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3 July 2024

Mark Haddon: why I turned down an OBE

The author of The Curious Incident of the Dog in the Night-Time on why he could not in good conscience accept anything from Rishi Sunak’s government.

By Mark Haddon

On 23 November 2023, I received a letter from the Cabinet Office. Writing “in the strictest confidence” they told me that I had been “recommended to His Majesty The King for the honour of Officer of the Order of the British Empire (OBE) in the New Year Honours List 2024.” Was it “agreeable” to me for the Prime Minister to submit my name to The King for approval?

I’d always said that I’d reject an honour if I was offered one, so I was greatly relieved to find that my resolution didn’t weaken in the event, like a dieter’s in the face of a large bowl of treacle pudding and custard. On the contrary, when I sat down to write a letter in return explaining precisely why the offer was not agreeable to me, I found myself more adamant than before.

I thought about writing about it at the time, on Instagram perhaps, but I recalled those stories of other people who publicly turned down honours and were greeted with a list of other, far more deserving people who had turned them down without making a song and dance about it. (Graham Greene, Dawn French, George Harrison, Nigella Lawson, Prunella Clough, Caryl Churchill… there is a Wikipedia page listing them and it’s long.) I was also quietly proud of my letter as a piece of polemic. But I was moving very slowly through post-Covid head-fog at the time, and it was hard both to take difficult decisions and to write anything justifying them. So I agreed with the people in my life who suggested I be wary of sticking my head above the parapet.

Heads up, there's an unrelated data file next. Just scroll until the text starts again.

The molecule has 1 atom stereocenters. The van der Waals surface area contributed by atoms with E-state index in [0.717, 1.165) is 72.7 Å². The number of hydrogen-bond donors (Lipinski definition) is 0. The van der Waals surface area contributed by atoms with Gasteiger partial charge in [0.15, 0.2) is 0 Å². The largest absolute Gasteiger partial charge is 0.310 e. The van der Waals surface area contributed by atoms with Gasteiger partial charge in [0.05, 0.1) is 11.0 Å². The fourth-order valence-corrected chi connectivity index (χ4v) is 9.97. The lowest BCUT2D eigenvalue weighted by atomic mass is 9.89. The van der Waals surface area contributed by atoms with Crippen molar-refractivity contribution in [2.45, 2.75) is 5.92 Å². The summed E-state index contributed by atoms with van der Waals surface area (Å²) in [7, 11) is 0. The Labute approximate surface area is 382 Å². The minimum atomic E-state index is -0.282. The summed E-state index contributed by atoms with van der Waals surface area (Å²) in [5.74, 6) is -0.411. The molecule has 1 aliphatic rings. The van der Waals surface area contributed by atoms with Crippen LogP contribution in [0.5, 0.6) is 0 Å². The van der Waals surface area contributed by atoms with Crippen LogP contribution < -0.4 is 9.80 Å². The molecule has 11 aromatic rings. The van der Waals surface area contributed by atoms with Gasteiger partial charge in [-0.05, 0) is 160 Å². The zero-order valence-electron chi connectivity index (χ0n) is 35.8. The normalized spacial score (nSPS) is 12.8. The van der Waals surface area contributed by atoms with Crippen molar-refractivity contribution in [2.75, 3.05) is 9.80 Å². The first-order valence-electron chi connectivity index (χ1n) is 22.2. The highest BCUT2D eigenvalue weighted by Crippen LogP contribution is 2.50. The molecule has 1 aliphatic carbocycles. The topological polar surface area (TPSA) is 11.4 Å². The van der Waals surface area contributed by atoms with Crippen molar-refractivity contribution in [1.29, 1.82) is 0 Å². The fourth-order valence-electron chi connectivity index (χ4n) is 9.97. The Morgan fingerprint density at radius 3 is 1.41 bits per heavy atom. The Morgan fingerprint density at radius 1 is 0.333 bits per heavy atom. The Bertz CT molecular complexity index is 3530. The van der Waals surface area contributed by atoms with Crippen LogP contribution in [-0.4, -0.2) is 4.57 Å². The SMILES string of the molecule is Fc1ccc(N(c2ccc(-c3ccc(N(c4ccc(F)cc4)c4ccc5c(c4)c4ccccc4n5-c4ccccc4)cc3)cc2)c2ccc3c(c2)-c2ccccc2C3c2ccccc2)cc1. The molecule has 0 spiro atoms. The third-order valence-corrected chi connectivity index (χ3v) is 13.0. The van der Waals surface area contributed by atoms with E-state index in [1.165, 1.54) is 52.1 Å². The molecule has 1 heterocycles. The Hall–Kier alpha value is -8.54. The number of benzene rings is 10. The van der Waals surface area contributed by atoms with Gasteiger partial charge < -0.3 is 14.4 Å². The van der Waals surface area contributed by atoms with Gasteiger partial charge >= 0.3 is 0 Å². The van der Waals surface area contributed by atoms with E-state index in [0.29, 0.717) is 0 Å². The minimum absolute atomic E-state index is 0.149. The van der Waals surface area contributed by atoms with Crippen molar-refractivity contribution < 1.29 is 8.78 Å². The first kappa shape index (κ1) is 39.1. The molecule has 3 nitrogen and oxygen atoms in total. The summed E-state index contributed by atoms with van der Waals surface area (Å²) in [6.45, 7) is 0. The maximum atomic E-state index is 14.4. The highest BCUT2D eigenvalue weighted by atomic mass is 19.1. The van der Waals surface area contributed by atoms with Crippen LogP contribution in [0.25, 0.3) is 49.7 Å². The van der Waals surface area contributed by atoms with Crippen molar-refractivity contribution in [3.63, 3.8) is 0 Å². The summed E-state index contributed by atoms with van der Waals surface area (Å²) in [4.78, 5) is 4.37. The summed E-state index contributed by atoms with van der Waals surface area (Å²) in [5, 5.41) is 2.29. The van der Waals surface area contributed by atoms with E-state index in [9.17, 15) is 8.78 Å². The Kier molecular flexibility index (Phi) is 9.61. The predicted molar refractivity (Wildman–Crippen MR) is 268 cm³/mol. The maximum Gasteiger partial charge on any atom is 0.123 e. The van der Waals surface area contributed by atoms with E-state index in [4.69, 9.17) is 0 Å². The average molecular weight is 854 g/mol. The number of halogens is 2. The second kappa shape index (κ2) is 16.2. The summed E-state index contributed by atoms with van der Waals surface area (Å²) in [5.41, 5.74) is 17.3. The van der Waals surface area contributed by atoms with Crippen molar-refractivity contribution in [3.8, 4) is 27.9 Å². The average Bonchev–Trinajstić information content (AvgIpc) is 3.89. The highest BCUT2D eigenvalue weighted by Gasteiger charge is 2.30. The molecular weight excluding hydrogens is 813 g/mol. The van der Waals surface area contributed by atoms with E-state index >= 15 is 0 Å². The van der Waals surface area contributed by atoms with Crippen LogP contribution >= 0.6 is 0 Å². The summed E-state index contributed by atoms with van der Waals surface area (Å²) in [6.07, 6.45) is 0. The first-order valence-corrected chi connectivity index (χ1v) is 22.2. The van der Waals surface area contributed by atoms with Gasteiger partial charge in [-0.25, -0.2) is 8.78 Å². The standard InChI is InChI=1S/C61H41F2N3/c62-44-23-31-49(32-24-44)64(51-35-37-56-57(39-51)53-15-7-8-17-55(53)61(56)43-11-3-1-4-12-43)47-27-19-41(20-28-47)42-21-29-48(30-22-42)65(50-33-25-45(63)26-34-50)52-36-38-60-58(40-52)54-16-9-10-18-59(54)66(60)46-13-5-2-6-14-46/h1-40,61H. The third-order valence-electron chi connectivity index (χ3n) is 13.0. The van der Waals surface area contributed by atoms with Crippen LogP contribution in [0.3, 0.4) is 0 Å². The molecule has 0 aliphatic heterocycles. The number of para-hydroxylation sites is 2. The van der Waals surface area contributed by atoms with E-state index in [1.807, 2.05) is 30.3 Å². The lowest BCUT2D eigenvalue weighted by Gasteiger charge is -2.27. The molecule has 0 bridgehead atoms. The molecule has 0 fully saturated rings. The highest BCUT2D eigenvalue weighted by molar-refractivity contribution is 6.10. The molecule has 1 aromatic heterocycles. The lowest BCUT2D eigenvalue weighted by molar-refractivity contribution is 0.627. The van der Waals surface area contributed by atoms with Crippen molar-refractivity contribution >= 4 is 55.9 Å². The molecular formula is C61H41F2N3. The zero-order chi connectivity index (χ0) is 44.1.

My head is clearer now, and I’ve been thinking about the subject again having watched the last round of honourees on Instagram. More and more I feel that keeping quiet, not making a song and dance, obeying the Cabinet Office’s insistence on the “strictest confidence” is part of a code of behaviour – about what we should and shouldn’t talk about in public – which works almost entirely to the benefit of those in power.

In my reply to the Cabinet Office, I explained:

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I would feel uneasy accepting an honour which presumes an uncritical acceptance of the British Empire as a good thing.

Whilst I realise his involvement is nominal, I do not wish to accept anything either from Rishi Sunak or from any other member of this government. They have, I think, been the least competent, most self-serving and most morally bankrupt government of any I’ve known. They have consistently sought to line their own pockets and the pockets of their friends and have shown a callous disregard for the humanity of many of the most vulnerable members of society, in many cases eagerly demonising them in return for short-term political gain: refugees, benefit claimants, the disabled, the working poor, the unemployed…

I am a republican. There are several reasons for this but I am particularly ill at ease with the idea that one family should, merely by virtue of their birth, be treated as superior to other people who must demonstrate their own inferiority with acts of obeisance in the presence of their supposed betters. How can we believe that all human beings are equal when this inequality, this deference is baked into the very foundation of our society? I could not, as a result, attend an investiture.

More generally, while honours purport simply to be gifts bestowed by the establishment, they also act to make the recipient indebted to that establishment.  I am not a very noisy or a very regular critic of the government, the crown or the state but when I am, I want to be able to speak with complete liberty, free from any accusations of hypocrisy.